To allow for double-sided solar production, bifacial solar panels require more time and attention than traditional solar panels to manufacture and install, making them more expensive overall. The trade-off here is that bifacial solar panels have been shown to produce an average of 27% more electricity than their monofacial counterparts, according to testing by the PV company LONGi.
Bifacial solar panels: advantages and disadvantages
In the grand scheme of solar energy pros and cons, bifacial panels have their own set of advantages and disadvantages when evaluated against traditional, monofacial solar technology. The biggest overall disadvantage: Due to their cost and composition, they’re not ideal for most traditional homeowners.
- Increased power generation efficiency
- Higher amounts of lifetime electrical output
- Wide range of unique installation opportunities
- Not well suited for typical pitched-roof installations
- Higher investment costs than traditional panels
- More difficult to estimate performance and power production
Pros of bifacial solar panels
By and large, bifacial solar panels’ extra power potential is the most exciting advantage of the technology. By harnessing more of the sun’s energy, bifacial arrays can help create more solar energy in a limited space and maximize the amount of electricity generated over an installation’s lifetime.
Cons of bifacial solar panels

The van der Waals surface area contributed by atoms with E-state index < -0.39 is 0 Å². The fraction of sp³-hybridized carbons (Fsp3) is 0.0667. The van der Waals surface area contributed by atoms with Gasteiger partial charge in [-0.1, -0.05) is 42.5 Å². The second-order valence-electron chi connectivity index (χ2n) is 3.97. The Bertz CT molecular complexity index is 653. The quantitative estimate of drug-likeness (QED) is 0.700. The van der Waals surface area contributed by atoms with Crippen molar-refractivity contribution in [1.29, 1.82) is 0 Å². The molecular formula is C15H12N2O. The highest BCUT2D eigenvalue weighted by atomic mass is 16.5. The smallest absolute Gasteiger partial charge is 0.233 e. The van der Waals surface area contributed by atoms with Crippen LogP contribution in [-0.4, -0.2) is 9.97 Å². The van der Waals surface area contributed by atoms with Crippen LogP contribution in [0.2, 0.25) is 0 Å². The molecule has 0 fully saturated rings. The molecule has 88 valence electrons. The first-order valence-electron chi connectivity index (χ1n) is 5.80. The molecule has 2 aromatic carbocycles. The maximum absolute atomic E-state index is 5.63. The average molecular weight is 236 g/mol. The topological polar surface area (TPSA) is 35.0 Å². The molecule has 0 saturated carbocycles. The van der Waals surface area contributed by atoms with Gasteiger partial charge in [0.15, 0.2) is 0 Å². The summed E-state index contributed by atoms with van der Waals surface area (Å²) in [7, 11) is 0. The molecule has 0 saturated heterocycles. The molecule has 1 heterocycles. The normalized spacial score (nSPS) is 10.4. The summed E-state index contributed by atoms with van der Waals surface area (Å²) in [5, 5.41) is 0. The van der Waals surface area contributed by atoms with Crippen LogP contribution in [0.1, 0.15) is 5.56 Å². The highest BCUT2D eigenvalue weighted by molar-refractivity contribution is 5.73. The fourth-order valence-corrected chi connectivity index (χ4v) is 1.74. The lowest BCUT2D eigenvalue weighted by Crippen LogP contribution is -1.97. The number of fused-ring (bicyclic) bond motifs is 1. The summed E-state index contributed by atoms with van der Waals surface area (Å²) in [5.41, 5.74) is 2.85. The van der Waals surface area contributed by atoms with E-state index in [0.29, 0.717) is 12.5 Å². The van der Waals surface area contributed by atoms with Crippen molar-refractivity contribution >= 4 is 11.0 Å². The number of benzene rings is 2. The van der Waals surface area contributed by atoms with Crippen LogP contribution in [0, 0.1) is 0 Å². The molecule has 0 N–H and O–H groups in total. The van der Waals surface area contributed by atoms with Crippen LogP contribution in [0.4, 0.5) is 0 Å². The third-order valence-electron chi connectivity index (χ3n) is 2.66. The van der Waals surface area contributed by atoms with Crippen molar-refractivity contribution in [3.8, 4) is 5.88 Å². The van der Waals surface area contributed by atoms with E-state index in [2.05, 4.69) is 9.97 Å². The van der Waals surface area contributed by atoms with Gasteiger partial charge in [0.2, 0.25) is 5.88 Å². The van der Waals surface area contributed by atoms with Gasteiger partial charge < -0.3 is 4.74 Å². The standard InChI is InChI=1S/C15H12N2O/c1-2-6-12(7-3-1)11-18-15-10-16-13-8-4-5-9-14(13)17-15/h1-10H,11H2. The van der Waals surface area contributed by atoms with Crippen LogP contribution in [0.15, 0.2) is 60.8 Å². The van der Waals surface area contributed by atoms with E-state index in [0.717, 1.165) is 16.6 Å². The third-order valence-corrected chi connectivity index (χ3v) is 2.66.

While bifacial solar panels do have greater power potential, they’re also currently more expensive to produce — and more complicated to install — than traditional one-sided options.
In addition to the increased manufacturing costs and expenses for specialized parts and labor, bifacial solar arrays need to be raised above their installation surface to allow diffused sunlight to reach the bottom of the panels. Because of this, bifacial technology isn’t well suited for most home installations where traditional panels could lie flat on a sloped roof.
Are bifacial solar panels worth it?
Given how much solar panels cost, investing in the industry’s emerging and most premium technologies isn’t always worth it for the average renewable energy adopter. When considering the extra total project costs necessary for bifacial energy production, two-sided solar panels usually don't make sense for residential and small-scale installations, especially on homes with sloped roof faces.
As John Striebel, CEO of Apollo Energy, a residential solar energy company in Denver, Colorado, explained, “There aren't a ton of situations in residential solar where we need to absorb light from both directions, but I can see a market for them in utility power and even things like space stations.”
Essentially, unless you’re generating massive amounts of solar electricity on a field, parking lot or rooftop, bifacial panels typically aren’t worth it when going solar today. Instead, homeowners and businesses can lower their installation costs and more accurately project their savings with traditional monofacial solar panels.